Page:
three successive financial years, with the charge being included as
income/expenditure on the profit and loss account of the respective companies,
also being processed through the inter-company loan accounts. VAT has been
As I write these words, I can hear subscribers shouting out ‘own goal’ about the
potential input tax restriction for company B when the VAT issues are corrected,
i.e. the management charges are treated as standard rated. You are right.
However, there is a potential escape route:
•HMRC make it clear in their published guidance that management charges
between connected companies should represent a genuine recharge of costs
incurred by one company on behalf of another (VAT Supply and ConsiderationVATSC06512). The management services provided by the supplying company
should reflect actual services provided, for example employee time;
marketing/advertising services; overheads recharged;
•if these conditions are not met, the charges do not relate to a taxable supply of
goods or services subject to VAT – they are book entries only. The recipient cannot
claim input tax.
To support the above approach, the case of Stirling Investments ( TC 00374)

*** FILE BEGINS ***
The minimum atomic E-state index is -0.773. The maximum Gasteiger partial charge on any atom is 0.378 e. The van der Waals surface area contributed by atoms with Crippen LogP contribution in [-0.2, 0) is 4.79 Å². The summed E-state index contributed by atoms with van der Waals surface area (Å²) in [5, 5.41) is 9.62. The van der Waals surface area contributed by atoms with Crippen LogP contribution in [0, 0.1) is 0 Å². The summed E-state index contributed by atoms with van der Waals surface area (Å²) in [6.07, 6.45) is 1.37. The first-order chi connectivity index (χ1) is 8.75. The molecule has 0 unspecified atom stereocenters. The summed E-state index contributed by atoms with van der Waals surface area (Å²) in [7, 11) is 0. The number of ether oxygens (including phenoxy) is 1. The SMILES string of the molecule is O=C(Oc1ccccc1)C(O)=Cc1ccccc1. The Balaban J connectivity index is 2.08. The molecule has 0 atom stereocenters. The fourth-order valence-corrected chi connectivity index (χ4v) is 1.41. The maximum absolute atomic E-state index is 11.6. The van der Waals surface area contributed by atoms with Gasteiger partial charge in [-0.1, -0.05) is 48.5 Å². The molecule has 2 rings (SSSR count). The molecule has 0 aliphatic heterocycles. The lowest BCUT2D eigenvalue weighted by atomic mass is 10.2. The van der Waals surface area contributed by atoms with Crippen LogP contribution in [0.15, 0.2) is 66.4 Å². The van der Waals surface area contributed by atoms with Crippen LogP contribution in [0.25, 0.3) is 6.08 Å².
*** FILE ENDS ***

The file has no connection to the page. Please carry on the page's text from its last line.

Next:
considered HMRC’s attempt to treat income received by a husband-and-wife
partnership from a limited company which they owned – a partly exempt business
– as a management charge rather than a dividend. This treatment would have
produced a bad outcome for the company, i.e. irrecoverable input tax due to partial
exemption. The tribunal agreed with the taxpayer that the commercial reality was
that a share of profits was being paid to Stirling Investments, which was correctly
classified as a dividend and therefore outside the scope of VAT.
As a final tale, I always enjoy telling the story about the property owner who
decided to deregister from VAT because the annual rental income from the
warehouse he owned – and which he had opted to tax – was less than the
deregistration threshold of £83,000. The decision to deregister was fine but there is
an output tax liability on the final VAT return on any stock and assets which are
standard rated and where input tax has been claimed on the initial purchase of the
items. As the market value of the property on the deregistration date was
£650,000, this was a massive output tax liability of £130,000, which he had
completely overlooked. Fortunately, HMRC allowed him to re-register for VAT with a
registration date that was the day after he had deregistered, meaning there was no
time gap and therefore no output tax liability on the property asset. He had
escaped a major VAT crisis by the skin of his teeth!
Links to commentary, legislation and other resources concerning opting to tax can
be accessed via this Quick link.
For commentary on correction of errors, see In-Depth from ¶55-000.
If you have any comments on this article, please e-mail the editorial team at firstname.lastname@example.org.
Document downloaded on 29-08-2023 from Croner-i Navigate, the UK’s leading